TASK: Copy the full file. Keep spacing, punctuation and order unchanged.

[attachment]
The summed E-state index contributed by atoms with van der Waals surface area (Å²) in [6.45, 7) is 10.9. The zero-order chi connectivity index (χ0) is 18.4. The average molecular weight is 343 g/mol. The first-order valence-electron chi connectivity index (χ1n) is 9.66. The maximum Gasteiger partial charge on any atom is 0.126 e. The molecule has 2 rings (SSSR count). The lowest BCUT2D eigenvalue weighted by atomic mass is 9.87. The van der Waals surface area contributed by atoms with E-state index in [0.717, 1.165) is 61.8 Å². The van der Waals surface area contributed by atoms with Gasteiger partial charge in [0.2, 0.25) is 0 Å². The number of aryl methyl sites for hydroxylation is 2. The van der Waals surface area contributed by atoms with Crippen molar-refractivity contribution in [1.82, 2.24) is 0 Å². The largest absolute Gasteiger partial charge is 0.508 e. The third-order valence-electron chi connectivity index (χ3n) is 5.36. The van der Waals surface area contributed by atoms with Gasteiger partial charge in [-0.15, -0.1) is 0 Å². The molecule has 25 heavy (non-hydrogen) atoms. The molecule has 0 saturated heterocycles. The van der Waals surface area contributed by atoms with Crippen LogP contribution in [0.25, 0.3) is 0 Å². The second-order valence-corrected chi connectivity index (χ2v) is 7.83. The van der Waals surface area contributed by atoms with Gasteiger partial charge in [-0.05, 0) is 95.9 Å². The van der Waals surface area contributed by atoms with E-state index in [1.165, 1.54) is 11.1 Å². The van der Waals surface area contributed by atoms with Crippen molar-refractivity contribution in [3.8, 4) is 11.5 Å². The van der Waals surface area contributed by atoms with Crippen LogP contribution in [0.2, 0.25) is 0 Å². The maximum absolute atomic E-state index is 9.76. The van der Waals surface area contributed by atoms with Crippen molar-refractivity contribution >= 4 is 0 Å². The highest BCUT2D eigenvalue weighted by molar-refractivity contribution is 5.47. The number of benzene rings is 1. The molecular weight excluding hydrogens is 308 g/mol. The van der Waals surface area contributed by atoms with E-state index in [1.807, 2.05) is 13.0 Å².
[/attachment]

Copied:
The summed E-state index contributed by atoms with van der Waals surface area (Å²) in [6.45, 7) is 10.9. The zero-order chi connectivity index (χ0) is 18.4. The average molecular weight is 343 g/mol. The first-order valence-electron chi connectivity index (χ1n) is 9.66. The maximum Gasteiger partial charge on any atom is 0.126 e. The molecule has 2 rings (SSSR count). The lowest BCUT2D eigenvalue weighted by atomic mass is 9.87. The van der Waals surface area contributed by atoms with E-state index in [0.717, 1.165) is 61.8 Å². The van der Waals surface area contributed by atoms with Gasteiger partial charge in [0.2, 0.25) is 0 Å². The number of aryl methyl sites for hydroxylation is 2. The van der Waals surface area contributed by atoms with Crippen molar-refractivity contribution in [1.82, 2.24) is 0 Å². The largest absolute Gasteiger partial charge is 0.508 e. The third-order valence-electron chi connectivity index (χ3n) is 5.36. The van der Waals surface area contributed by atoms with Gasteiger partial charge in [-0.15, -0.1) is 0 Å². The molecule has 25 heavy (non-hydrogen) atoms. The molecule has 0 saturated heterocycles. The van der Waals surface area contributed by atoms with Crippen LogP contribution in [0.25, 0.3) is 0 Å². The second-order valence-corrected chi connectivity index (χ2v) is 7.83. The van der Waals surface area contributed by atoms with Gasteiger partial charge in [-0.05, 0) is 95.9 Å². The van der Waals surface area contributed by atoms with E-state index in [1.165, 1.54) is 11.1 Å². The van der Waals surface area contributed by atoms with Crippen molar-refractivity contribution in [3.8, 4) is 11.5 Å². The van der Waals surface area contributed by atoms with Crippen LogP contribution in [0.2, 0.25) is 0 Å². The maximum absolute atomic E-state index is 9.76. The van der Waals surface area contributed by atoms with Crippen molar-refractivity contribution >= 4 is 0 Å². The highest BCUT2D eigenvalue weighted by molar-refractivity contribution is 5.47. The number of benzene rings is 1. The molecular weight excluding hydrogens is 308 g/mol. The van der Waals surface area contributed by atoms with E-state index in [1.807, 2.05) is 13.0 Å².